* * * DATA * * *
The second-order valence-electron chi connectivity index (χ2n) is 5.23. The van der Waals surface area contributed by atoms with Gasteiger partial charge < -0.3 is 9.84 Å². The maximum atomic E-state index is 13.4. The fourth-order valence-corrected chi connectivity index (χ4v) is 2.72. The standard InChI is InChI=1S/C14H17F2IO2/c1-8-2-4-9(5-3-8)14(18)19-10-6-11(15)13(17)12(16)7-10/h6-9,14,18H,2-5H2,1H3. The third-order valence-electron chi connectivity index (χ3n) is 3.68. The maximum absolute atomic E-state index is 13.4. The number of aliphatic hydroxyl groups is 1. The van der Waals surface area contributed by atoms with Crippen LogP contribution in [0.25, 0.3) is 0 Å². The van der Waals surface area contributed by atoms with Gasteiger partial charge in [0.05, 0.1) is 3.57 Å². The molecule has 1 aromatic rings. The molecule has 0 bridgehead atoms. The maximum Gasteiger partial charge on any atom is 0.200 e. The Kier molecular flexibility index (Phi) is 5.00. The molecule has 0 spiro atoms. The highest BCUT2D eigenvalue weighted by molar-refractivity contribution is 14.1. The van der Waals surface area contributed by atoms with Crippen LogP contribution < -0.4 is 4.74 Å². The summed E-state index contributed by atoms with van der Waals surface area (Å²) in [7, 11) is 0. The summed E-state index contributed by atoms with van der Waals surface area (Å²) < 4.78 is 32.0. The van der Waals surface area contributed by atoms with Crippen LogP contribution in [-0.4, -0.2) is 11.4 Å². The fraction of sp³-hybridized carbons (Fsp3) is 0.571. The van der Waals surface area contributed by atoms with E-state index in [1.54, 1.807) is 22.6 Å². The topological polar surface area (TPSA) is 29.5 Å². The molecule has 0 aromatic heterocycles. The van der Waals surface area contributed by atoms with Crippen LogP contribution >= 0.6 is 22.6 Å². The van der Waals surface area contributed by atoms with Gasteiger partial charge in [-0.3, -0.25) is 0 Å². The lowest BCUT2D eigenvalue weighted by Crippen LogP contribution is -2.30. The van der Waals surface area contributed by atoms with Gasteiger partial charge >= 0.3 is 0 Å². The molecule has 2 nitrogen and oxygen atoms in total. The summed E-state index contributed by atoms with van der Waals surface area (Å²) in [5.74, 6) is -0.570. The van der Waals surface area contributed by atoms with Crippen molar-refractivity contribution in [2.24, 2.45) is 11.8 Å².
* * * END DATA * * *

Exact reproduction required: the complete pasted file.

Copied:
The second-order valence-electron chi connectivity index (χ2n) is 5.23. The van der Waals surface area contributed by atoms with Gasteiger partial charge < -0.3 is 9.84 Å². The maximum atomic E-state index is 13.4. The fourth-order valence-corrected chi connectivity index (χ4v) is 2.72. The standard InChI is InChI=1S/C14H17F2IO2/c1-8-2-4-9(5-3-8)14(18)19-10-6-11(15)13(17)12(16)7-10/h6-9,14,18H,2-5H2,1H3. The third-order valence-electron chi connectivity index (χ3n) is 3.68. The maximum absolute atomic E-state index is 13.4. The number of aliphatic hydroxyl groups is 1. The van der Waals surface area contributed by atoms with Crippen LogP contribution in [0.25, 0.3) is 0 Å². The van der Waals surface area contributed by atoms with Gasteiger partial charge in [0.05, 0.1) is 3.57 Å². The molecule has 1 aromatic rings. The molecule has 0 bridgehead atoms. The maximum Gasteiger partial charge on any atom is 0.200 e. The Kier molecular flexibility index (Phi) is 5.00. The molecule has 0 spiro atoms. The highest BCUT2D eigenvalue weighted by molar-refractivity contribution is 14.1. The van der Waals surface area contributed by atoms with Crippen LogP contribution < -0.4 is 4.74 Å². The summed E-state index contributed by atoms with van der Waals surface area (Å²) in [7, 11) is 0. The summed E-state index contributed by atoms with van der Waals surface area (Å²) < 4.78 is 32.0. The van der Waals surface area contributed by atoms with Crippen LogP contribution in [-0.4, -0.2) is 11.4 Å². The fraction of sp³-hybridized carbons (Fsp3) is 0.571. The van der Waals surface area contributed by atoms with E-state index in [1.54, 1.807) is 22.6 Å². The topological polar surface area (TPSA) is 29.5 Å². The molecule has 0 aromatic heterocycles. The van der Waals surface area contributed by atoms with Crippen LogP contribution >= 0.6 is 22.6 Å². The van der Waals surface area contributed by atoms with Gasteiger partial charge in [-0.3, -0.25) is 0 Å². The lowest BCUT2D eigenvalue weighted by Crippen LogP contribution is -2.30. The van der Waals surface area contributed by atoms with Gasteiger partial charge >= 0.3 is 0 Å². The molecule has 2 nitrogen and oxygen atoms in total. The summed E-state index contributed by atoms with van der Waals surface area (Å²) in [5.74, 6) is -0.570. The van der Waals surface area contributed by atoms with Crippen molar-refractivity contribution in [2.24, 2.45) is 11.8 Å².